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Re-electing George W. Bush

Commentary by Greg Lewis / Washington
June 15, 2004

Recent polls indicate that John Kerry holds a slight lead in more than half of the so-called "battleground" or swing states, where the dizzyingly sophisticated political strategists are concentrating both their polling and advertising resources. To this point: If, in fact, you don't happen to live in a state that is in play, you'll have a difficult time monitoring the Presidential ad war, so stingy are the campaigns with dollars allocated to states whose outcomes are fairly well decided.

When a new ad surfaces for either candidate, Fox's Brit Hume will play it, along with the responses from the opposition, on his nightly news broadcast. And Fred Barnes and Mort Kondracke will discuss the effectiveness of the ads on their Saturday evening show, "The Beltway Boys." Fred and Mort also tote up the electoral votes for each candidate based on poll numbers. Their latest tally has Kerry receiving in the low 300s, with Bush picking up 230+, meaning that, according to the polls, Kerry would win the Presidency if the election were held today.

What's wrong with this picture? Well, there is a lot wrong with it. First, it gives the wrong outcome of the 2004 Presidential election. Bush is going to walk away with it, winning as many as 35 states and garnering in the mid to high 300s as far as electoral votes are concerned. This despite — or perhaps partly because of — his recently coming off a tough six-week period in Iraq. The war in Iraq, which stands proxy for the global war against an invidious and decentralized enemy, is still the key issue in the election. And notwithstanding the difficulties of the past month and a half, Bush's poll numbers are starting to creep back up. Americans are beginning to understand that this President will keep his pledge to battle terrorists relentlessly, and they know in their hearts that this is a fight we must win. Bush has repeatedly said that his Iraq strategy is not about his getting re-elected, but that it is about making the world a safer and more democratic place. And that is precisely the reason that he'll get re-elected.

Iraq is, of course, the current focus of the war against terrorism. Our success there, to the extent it gets reported at all, is the key to Bush's victory. And make no mistake about it, we are on a path to success. Let's take a look at the evidence for this statement.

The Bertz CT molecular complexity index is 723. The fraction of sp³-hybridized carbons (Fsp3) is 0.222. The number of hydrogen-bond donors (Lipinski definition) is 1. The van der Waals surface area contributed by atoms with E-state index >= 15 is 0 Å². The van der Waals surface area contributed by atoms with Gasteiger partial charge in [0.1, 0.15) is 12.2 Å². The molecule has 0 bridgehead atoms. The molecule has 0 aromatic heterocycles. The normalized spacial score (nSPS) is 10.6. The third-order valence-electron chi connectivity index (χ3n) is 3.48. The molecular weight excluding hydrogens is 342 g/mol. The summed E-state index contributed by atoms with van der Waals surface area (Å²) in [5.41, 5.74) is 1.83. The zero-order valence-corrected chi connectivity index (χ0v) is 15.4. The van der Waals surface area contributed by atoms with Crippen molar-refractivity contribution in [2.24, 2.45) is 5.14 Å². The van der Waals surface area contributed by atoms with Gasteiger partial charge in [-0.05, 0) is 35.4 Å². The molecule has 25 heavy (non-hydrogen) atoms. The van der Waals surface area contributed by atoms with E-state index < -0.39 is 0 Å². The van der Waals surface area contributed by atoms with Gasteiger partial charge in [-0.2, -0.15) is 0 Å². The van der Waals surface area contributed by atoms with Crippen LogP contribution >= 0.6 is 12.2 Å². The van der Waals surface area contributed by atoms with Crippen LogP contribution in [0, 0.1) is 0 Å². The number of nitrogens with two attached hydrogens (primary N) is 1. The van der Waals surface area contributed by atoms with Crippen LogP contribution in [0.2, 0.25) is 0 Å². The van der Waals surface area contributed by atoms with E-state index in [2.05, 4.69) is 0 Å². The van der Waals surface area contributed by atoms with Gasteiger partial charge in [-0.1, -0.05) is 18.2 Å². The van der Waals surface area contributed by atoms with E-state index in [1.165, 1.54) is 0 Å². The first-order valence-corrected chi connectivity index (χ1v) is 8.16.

Despite the media's overwhelmingly head-in-the-sand response to our struggles against, particularly, the militia of Moqtada al-Sadr in the past two months, that insurgency has been essentially neutralized. Not that there aren't still skirmishes going on, and not that al-Sadr hasn't offered and then reneged on at least two "deals" to end his insurgency. In the midst of this turmoil, the interim government in Iraq has been installed. And a consortium of Iraqi Shiite clerics (More than 60 percent of Iraqis are Shiites), led by the Ayatollah Ali Al Sistani, has given its blessing, however muted, to the new government. This conditional approval, coming as it does from the man many cite as the most powerful figure in Iraq, will go a long way toward legitimizing the new government and toward providing a point of unity for the Iraqi people. For it is among the people that the government's successes must be won.

Although the differences between the American struggle for independence in the 18th century and the current Iraqi struggle are enormous, there is an interesting parallel between the two situations. As John Hart Ely has pointed out in his book Democracy and Distrust, the ratification of the constitution of the United States was done by popular vote. And although there were many who opposed the Constitution and voted against adopting it, when the Constitution was approved, everyone accepted the legitimacy of the majority's verdict.

Something similar is happening in Iraq, albeit more slowly and with the need to overcome enormous obstacles: The interim 25-person Iraqi Governing Council has already resigned and ceded power to the transitional government, which, although the official date for the transfer of power is June 30, is in fact already up and running. The key is that the new government is gradually coming to be accepted by the majority of Iraqis as the government of their country. The blessings of Iraq's influential clerics have gone some way toward this outcome, but the fact is that a majority of the Iraqi people favor a democratically self-governed Iraq, though there is widespread disagreement about the extent to which Islamic law should be part of the new Iraqi democracy and about how the power should be divvied up. Both the Kurds and the Sunnis (the latter, representing about 20 percent of Iraq's population, held power and wielded it brutally over Kurds and Shiites during Saddam's reign) will fight for representation as the country's constitution is developed. The Kurds have threatened to withdraw from Iraq if certain conditions are not met.

But despite the factionalism and the fractious jockeying for power that will characterize the emergence of a democratic Iraq, the bottom line for President Bush is that a war for global independence is being fought in Iraq against a concentration of the very terrorists who would disrupt democracy around the world. The American people know that, and they are not about to vote George W. Bush out of office in the middle of the most important battle this country and its allies have fought in more than half a century.

Greg Lewis is the co-author of the Warner Books hardcover "End Your Addiction Now."

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